Why the Church Needs Women

Maybe it’s just the circles I travel in, but I’m feeling lately that less and less people are willing to put up with misogyny in church.  Have we reached a tipping point in our debates about gender, or is it just me?

Take this, for example.

Last week at his annual Desiring God conference, John Piper gave some remarks on the year’s theme, God, manhood and ministry.  Among them:

“For the sake of the glory of women, and for the sake of the security and joy of children, God has made Christianity to have a masculine feel. He has ordained for the church a masculine ministry.”

The comments (read them in full here) provoked not a little controversy.  One of my favorite bloggers, Rachel Held Evans, decided—wisely, I think—to withhold her own response, instead asking her male readers to write a blog post which “highlights the feminine images of God found in Scripture or that celebrates the importance of women in the Church.”

I’m happy to oblige.

Here’s the gist of it: women are living, breathing witnesses to the truth about human nature who in their very bodies direct God’s Church away from idolatry and heresy and toward true Christian faith and practice.

And here’s why.

The Greek culture within which Paul preached was fundamentally Platonic in its outlook.  The Greeks despised the ‘material’ world for the sake of the ‘ideal’.  They believed that the immaterial soul was ‘imprisoned’ within the material ‘body’, and that virtue consisted in forsaking the body for the sake of the soul.  Along with this worldview came a very specific hierarchy of being: at the top was God or the gods, who were completely immaterial; just below them were men; and much further down were women and animals.  The more closely tied something was to its body, the less value it had.  Women, because of menstruation, pregnancy, childbirth, and so on, are much more closely tied to their bodies, and so were considered further away from virtue, reason, and truth.  In Socrates’ day, the Greeks despised women and upheld men so much that they considered the ‘purest’ form of love and affection to be that between men and boys!  Why?  Because women were base and impure.  It was shameful to associate with them more closely than necessary.

Now.  All of the early heresies that orthodox Christianity rejected can best be understood as a misappropriation of early Christian teaching into a Greek worldview.  The Greeks simply couldn’t grasp the idea of worshipping someone who had an actual body: the Gnostics, for example, taught that Jesus came to teach us how to escape the body through secret knowledge (gnosis), similarly, the Docetists taught that Christ only appeared to be a human being, and never actually became a human body(the Greek word dokeo means ‘to seem’).  Christ’s corruptible, human flesh was, in St. Paul’s words, foolishness to the Greeks.

There’s been a lot of good studies (see Richard Beck’s work here) showing that psychologically, we in the West have yet to overcome our Greco-Roman worldview.  We simply can’t imagine a God who eats, drinks, shits, gets the flu, and dies like the rest of us.  We don’t want our God to be vulnerable. 

Yet that God the Son was actually made flesh is essential to Christian orthodoxy.

What’s this got to do with women?  Well, in one respect, the Greeks were right: women (generally) are much more in touch with their bodies than men are.  Women menstruate, women give birth, women nurse children.  Their bodies are intimately tied into the ongoing cycle of life and death that is an essential part of being human.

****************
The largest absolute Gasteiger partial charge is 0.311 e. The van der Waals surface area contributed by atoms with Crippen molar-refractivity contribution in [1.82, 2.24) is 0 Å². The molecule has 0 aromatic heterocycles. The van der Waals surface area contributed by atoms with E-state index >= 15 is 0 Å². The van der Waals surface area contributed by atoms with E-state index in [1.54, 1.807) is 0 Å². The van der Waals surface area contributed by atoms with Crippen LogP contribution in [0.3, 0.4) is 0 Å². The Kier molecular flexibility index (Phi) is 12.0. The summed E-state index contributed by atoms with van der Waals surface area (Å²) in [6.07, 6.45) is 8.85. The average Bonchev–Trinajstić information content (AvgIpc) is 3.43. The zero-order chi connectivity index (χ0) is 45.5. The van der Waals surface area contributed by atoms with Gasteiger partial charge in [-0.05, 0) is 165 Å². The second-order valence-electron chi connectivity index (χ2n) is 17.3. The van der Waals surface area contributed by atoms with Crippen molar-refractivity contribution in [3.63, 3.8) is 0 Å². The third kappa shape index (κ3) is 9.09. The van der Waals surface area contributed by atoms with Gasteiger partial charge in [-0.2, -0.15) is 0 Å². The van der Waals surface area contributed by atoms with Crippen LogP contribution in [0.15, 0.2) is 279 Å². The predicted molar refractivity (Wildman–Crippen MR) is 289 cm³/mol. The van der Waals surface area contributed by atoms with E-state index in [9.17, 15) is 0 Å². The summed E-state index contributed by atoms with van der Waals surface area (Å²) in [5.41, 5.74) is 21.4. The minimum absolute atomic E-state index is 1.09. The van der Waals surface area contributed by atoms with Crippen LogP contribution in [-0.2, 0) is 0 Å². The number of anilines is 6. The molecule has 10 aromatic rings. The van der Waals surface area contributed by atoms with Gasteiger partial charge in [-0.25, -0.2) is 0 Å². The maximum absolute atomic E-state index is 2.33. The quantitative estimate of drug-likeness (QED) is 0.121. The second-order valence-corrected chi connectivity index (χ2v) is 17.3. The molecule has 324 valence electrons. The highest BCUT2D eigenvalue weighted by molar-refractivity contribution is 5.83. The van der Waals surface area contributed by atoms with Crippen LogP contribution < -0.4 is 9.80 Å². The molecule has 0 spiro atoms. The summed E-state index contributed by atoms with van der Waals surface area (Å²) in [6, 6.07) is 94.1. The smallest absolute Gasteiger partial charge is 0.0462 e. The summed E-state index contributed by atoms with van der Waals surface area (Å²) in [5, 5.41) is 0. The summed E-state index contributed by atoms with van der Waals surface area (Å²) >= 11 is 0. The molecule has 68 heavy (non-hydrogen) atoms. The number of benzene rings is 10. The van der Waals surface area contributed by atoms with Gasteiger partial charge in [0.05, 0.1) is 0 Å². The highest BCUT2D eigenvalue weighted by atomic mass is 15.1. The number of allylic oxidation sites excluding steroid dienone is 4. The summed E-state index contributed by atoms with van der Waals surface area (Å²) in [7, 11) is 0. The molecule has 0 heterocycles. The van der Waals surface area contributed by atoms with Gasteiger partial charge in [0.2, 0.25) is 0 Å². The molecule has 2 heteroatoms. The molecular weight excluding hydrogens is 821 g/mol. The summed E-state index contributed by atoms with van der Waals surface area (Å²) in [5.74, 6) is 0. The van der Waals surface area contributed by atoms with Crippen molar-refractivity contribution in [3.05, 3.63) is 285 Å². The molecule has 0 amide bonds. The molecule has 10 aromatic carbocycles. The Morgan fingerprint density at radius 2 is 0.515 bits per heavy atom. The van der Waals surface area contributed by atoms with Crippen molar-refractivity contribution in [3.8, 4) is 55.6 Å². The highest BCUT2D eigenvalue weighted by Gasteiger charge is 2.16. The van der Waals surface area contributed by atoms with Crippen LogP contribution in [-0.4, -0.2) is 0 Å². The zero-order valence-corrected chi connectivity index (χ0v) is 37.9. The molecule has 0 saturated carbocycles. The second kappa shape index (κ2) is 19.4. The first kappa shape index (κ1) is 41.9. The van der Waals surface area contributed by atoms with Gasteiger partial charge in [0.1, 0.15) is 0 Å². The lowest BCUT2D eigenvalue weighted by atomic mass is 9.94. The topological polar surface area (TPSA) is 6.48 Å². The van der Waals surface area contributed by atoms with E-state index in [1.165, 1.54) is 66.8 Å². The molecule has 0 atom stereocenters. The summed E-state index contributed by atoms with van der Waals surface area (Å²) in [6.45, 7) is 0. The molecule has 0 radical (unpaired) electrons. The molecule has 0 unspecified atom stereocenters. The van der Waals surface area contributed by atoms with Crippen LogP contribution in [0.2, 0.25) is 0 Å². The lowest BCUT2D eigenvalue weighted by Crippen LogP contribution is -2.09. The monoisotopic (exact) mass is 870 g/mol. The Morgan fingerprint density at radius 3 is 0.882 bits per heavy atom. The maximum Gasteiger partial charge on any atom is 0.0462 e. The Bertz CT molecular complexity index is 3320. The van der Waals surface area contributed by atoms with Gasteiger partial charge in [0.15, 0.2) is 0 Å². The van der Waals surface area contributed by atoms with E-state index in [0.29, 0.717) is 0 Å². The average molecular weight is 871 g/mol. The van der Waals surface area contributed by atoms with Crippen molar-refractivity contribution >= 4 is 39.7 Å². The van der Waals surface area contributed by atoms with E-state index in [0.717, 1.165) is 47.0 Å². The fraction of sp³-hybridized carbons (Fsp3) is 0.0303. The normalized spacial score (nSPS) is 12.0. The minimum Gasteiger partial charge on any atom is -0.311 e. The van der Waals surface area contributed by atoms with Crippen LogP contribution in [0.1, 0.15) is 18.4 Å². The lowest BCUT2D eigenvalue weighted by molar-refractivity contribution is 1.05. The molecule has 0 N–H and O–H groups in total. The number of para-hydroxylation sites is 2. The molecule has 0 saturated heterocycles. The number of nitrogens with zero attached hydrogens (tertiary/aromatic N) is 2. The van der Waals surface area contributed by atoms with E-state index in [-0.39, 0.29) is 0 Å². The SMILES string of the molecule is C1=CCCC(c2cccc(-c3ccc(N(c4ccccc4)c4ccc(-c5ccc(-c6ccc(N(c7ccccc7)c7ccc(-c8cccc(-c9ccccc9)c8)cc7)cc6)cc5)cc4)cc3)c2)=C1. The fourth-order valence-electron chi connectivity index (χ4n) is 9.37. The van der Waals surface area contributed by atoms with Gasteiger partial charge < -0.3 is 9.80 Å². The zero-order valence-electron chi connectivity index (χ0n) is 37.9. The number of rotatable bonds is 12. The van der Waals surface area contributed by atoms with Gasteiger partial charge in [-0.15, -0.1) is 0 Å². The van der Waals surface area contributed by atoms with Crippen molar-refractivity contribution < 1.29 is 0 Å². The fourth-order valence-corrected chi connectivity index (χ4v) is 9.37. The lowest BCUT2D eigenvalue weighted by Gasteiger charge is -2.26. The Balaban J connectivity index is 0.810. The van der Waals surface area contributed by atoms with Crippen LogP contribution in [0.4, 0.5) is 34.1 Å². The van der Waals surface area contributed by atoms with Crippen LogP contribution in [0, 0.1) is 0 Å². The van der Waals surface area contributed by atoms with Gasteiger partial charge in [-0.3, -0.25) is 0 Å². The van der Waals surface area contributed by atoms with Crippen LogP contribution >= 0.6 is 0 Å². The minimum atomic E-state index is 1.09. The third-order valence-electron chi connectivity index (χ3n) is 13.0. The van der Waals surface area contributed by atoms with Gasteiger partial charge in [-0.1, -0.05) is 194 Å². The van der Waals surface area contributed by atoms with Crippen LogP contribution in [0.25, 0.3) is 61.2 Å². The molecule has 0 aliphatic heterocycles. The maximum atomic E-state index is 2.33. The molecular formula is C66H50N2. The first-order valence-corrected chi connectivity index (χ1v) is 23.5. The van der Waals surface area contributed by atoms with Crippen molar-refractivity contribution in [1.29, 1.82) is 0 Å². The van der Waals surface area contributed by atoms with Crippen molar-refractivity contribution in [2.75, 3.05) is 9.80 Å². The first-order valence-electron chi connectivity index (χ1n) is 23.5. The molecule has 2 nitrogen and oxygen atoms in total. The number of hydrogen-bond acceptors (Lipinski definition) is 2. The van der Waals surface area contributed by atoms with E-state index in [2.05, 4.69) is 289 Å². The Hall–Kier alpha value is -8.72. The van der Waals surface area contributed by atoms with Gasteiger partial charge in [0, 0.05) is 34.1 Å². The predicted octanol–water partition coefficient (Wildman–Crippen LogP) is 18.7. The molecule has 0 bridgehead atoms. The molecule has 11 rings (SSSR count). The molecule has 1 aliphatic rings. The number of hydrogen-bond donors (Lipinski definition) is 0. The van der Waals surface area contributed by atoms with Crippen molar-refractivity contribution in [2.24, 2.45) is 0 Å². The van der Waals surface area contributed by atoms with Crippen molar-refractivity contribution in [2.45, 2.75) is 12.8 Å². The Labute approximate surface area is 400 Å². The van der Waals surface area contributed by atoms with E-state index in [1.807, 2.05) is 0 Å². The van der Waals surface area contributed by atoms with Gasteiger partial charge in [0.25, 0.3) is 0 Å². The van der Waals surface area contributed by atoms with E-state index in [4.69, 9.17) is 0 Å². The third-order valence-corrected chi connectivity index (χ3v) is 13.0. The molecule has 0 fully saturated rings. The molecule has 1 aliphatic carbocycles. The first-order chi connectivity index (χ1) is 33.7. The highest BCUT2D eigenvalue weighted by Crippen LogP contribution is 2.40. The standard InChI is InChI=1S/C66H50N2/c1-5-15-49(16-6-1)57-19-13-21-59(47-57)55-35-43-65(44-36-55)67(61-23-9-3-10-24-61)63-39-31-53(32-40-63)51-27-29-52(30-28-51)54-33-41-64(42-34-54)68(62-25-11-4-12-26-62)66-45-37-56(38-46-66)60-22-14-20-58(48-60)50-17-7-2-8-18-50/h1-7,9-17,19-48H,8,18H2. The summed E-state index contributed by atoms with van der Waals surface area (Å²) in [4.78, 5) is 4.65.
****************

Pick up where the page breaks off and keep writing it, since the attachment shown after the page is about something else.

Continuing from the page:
Men?  Not so much.  Men tend to ignore their bodies or think of them as secondary to their actual identity: a vestige of the old Greek way of thinking.  Men tend to idolize invincibility, invulnerability, and immortality—men aspire to be heroes, or better, to be gods.  We don’t like women because we associate women with limitation, with vulnerability, and with all the trappings of human flesh.  (You can still see this in the Church today, where women’s bodies are often considered to be a source of ‘temptation’ which ‘distract’ men from focusing on ‘spiritual’ matters.)

Here’s the point: women remind us men that we, too, are flesh.  In doing so, they encourage us men to accept our limitations and our humanity, and thus, to accept the salvation that comes in the flesh of Jesus Christ.  It is women who lead men into God’s kingdom.

In communing with women (particularly as spouses, but also as family and friends), men tie themselves more intimately to the rhymes and rhythms of human flesh.  And that’s a good thing, because when we do that, we image God more fully.

For God did not consider woman’s flesh as something to be despised or ignored or covered up.  No.  God selected it to be the very vessel of our salvation in Jesus Christ.  God saw fit to honor women by entering the world through one of them.  God partnered with a woman, in her flesh, to become flesh.

All that icky uterus stuff the West devalues women for?  God was delighted to inhabit a woman’s flesh, to make it the very vessel through which God became a human being.

So, all of this talk about the Church’s ministry being a “masculine ministry”?  As if women are primarily ‘alongside’ men (read: nonessential)?  Please.  In order to bring salvation to all men, even God needed the help of a woman.  In fact, God could never have done it without her!

Women are indispensible to God’s ministry.  Therefore, women are indispensible to God’s Church.  We men need women to show us the truth about our own bodies, to reveal them to us as the very focus of God’s saving love in Jesus Christ.

Can I get an amen?


About mikezosel

I got a BA from the SOT at SPU. Now I sling espresso, serve donuts, and, uh, blog. Word. View all posts by mikezosel

9 responses to “Why the Church Needs Women

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